Fortune seemingly smiles upon Seymour when he discovers (and names after Audrey) an exotic, possibly extraterrestrial species of flower —  a weird Venus Flytrap sort of thing that grows from a hungry little pod in a pot, into a talking, singing character with a green streak of jealousy and an insatiable thirst for human blood.

“The big thing with each production of the show is how to do the plant,” says Burke (a young veteran who’s worked on some high profile projects with such famed directors as Jonathan Lynn and Arthur Penn) of the role that’s historically been performed by puppeteers and a male voice actor — such as the Motown singer Levi Stubbs in the 1986 film.

In the ReVision re-visioning, however, “We weren’t going to rent or build a giant plant — we decided to humanize Audrey II as a woman.”

As the director continues, “Audrey II starts as a puppet in a plant pot, and with the song ‘Feed Me’ it opens up and she comes out, and does magical things.”

Dayna Jarae Dantzler plays the literal maneater in a way that allows the actress to “move about the stage and dance, rather than have Seymour singing to a stationary puppet.”

“Audrey II sees how infatuated Seymour is with Audrey I,” explains Burke, who just wrapped a long run as artistic director for Pennsylvania’s Millbrook Playhouse. “She capitalizes on that, to get him to do things outside his normal parameters.”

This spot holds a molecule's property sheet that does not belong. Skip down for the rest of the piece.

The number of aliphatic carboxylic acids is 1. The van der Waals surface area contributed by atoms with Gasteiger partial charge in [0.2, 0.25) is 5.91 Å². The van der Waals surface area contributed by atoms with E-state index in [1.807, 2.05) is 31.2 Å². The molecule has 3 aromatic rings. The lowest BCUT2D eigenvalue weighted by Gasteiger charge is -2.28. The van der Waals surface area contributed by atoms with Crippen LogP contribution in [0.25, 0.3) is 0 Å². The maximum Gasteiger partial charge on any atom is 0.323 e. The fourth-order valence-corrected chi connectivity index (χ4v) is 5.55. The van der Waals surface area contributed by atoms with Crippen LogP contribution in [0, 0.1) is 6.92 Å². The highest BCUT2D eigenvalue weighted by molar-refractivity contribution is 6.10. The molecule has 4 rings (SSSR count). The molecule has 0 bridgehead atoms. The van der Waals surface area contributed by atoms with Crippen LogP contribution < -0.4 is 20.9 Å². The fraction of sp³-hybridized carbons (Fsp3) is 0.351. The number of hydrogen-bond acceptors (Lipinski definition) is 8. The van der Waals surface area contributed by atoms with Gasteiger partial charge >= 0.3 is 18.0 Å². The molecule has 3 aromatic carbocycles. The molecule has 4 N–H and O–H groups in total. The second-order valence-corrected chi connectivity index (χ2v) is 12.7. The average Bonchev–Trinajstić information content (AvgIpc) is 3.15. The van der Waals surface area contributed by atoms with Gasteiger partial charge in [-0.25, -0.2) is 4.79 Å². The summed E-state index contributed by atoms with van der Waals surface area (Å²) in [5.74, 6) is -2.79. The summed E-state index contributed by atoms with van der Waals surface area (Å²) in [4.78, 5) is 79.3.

Transforming the show’s baritone-voiced monster centerpiece into a sexy leaf-tendrilled temptress might, under normal circumstances, stand as reason enough to give this familiar show another look — but this being ReVision Theatre, the producers haven’t stopped there.

As the director explains, the characters of Crystal, Chiffon and Ronette — a trio of “street urchins” who function as a girl-group Greek chorus in the musical — have been supercharged here into “an intergalactic SWAT team; a Charlie’s Angels group of undercover agents sent here to kill Audrey II.”

“We have such a great sense of the concept from the beginning of the show,” says Burke of the expanded roles for “urchins” Aliya Bowles (like Michael Linden, a cast member of the Spring Awakening National Tour), Stephany Mora and Chelsea Zeno.

“In a prologue that we’ve included, the urchins are given their mission— the actor who plays Orin has an extra role here, as the head intergalactic agent…he’s their Charlie.”

“This is a Little Shop you’ve never seen before,” says the director of the production that also offers up some new opportunities for choreographer Brad Landers and ReVision musical director Michael Thomas Murray to get creative with a latterday classic. “It’s been fun for all of us, to approach it as if it’s a brand new play.”

LITTLE SHOP HORRORS previews on Thursday, October 6; opens October 7 (with an after party available to ticketholders) and continues through Sunday, October 30 with performances at 8pm Wednesdays through Saturdays, and 7pm Sundays. JUST ADDED are a pair of 2pm “costume party” matinees on October 15 and 22; tickets for all performances range from $18 to $52, and can be reserved right here.